SEP 14, 2021 5:23 AM PDT

Ant Teeth Can Function Like Miniature Metal Tools

WRITTEN BY: Carmen Leitch

Researchers have discovered the secret to the powerful cutting ability of ants: they have teeth on the outside of their mouths, and these so-called mandibular teeth are made of a material that can bind tightly to single atoms of zinc. The individual zinc atoms are arranged on the teeth in a way that retains their efficiency and sharpness. More than eight percent of the ant mandible is made up of zinc. The findings have been published in Scientific Reports.

Image credit: Max Pixel

Though study leader Robert Schofield, a professor at the University of Oregon, has been researching various aspects of miniature materials including their elasticity, hardness, and abrasion resistance, for many years, his team could not see the the structure of microscopic animal tools like ant teeth at very small scales. To do so, they worked with researchers at the U.S. Department of Energy's (DOE's) Pacific Northwest National Laboratory (PNNL) to apply a tool called atom probe tomography.

In this approach, a focused ion beam microscope was used to collect samples from the tips of ant teeth. These samples were then imaged with atom probe tomography, which revealed the arrangement of zinc atoms on the tips of the teeth.

"We could see that the zinc is uniformly distributed in the tooth, which was a surprise," said PNNL materials scientist Arun Devaraj. "We were expecting the zinc to be clustered in nano-nodules."

The zinc makes the teeth so much sharper than human teeth, the researchers suggested that the ants don't have to use as much force or expend as much energy when they're using them. This could be one reason why tiny creatures like ants, worms, and spiders are born with little natural tools.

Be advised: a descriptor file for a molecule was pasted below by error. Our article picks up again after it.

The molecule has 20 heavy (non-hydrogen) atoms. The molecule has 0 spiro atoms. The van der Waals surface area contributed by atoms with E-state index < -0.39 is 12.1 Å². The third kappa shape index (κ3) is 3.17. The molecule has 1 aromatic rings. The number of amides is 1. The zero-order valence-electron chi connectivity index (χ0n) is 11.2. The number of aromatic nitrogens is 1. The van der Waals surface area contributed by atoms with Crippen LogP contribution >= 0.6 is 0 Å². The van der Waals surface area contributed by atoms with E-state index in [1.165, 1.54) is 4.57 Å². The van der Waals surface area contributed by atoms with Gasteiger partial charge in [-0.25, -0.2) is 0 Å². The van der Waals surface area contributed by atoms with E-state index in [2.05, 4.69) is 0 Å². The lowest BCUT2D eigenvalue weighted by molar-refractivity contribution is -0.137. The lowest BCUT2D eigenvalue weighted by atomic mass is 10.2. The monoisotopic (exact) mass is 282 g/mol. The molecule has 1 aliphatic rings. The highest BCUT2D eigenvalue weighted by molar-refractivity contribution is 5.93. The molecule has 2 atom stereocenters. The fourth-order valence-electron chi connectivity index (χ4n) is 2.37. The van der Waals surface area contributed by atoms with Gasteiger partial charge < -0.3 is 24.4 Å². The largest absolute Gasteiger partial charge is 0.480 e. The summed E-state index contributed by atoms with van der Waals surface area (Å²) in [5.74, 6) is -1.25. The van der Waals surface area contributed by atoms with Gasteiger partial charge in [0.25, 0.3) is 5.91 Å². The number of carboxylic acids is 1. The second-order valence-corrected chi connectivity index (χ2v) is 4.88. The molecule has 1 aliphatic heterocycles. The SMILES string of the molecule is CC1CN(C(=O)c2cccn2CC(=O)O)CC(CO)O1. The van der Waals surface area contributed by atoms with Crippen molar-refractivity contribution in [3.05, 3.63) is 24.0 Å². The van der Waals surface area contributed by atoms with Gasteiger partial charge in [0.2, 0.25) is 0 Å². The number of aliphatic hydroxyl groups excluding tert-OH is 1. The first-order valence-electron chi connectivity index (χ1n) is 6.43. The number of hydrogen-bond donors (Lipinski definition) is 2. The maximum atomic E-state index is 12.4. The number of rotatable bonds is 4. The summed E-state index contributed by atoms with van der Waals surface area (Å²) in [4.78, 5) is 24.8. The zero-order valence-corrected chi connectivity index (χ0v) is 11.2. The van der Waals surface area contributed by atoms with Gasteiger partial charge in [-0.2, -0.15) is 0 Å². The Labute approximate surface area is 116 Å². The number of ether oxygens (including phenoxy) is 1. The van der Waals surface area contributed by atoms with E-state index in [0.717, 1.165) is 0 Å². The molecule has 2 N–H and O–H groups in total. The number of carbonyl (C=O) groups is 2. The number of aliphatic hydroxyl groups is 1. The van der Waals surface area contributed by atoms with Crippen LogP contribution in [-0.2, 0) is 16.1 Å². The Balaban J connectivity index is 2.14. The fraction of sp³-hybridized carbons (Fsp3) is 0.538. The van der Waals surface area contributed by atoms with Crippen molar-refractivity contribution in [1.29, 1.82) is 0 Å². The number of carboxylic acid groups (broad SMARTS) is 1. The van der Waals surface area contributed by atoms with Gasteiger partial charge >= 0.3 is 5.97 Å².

"Human engineers might also learn from this biological trick," said Schofield. "The hardness of ant teeth, for example, increases from about the hardness of plastic to the hardness of aluminum when the zinc is added. While there are much harder engineering materials, they are often more brittle."

Part of Devaraj's work at PNNL involves revealing what properties make materials tougher and stronger. If we can figure that out, we may be able to engineer structures that are resistant to corrosion and can last a long time, such as nuclear power plants, he suggested.

Sources: DOE/Pacific Northwest National Laboratory, Scientific Reports

About the Author
  • Experienced research scientist and technical expert with authorships on over 30 peer-reviewed publications, traveler to over 70 countries, published photographer and internationally-exhibited painter, volunteer trained in disaster-response, CPR and DV counseling.
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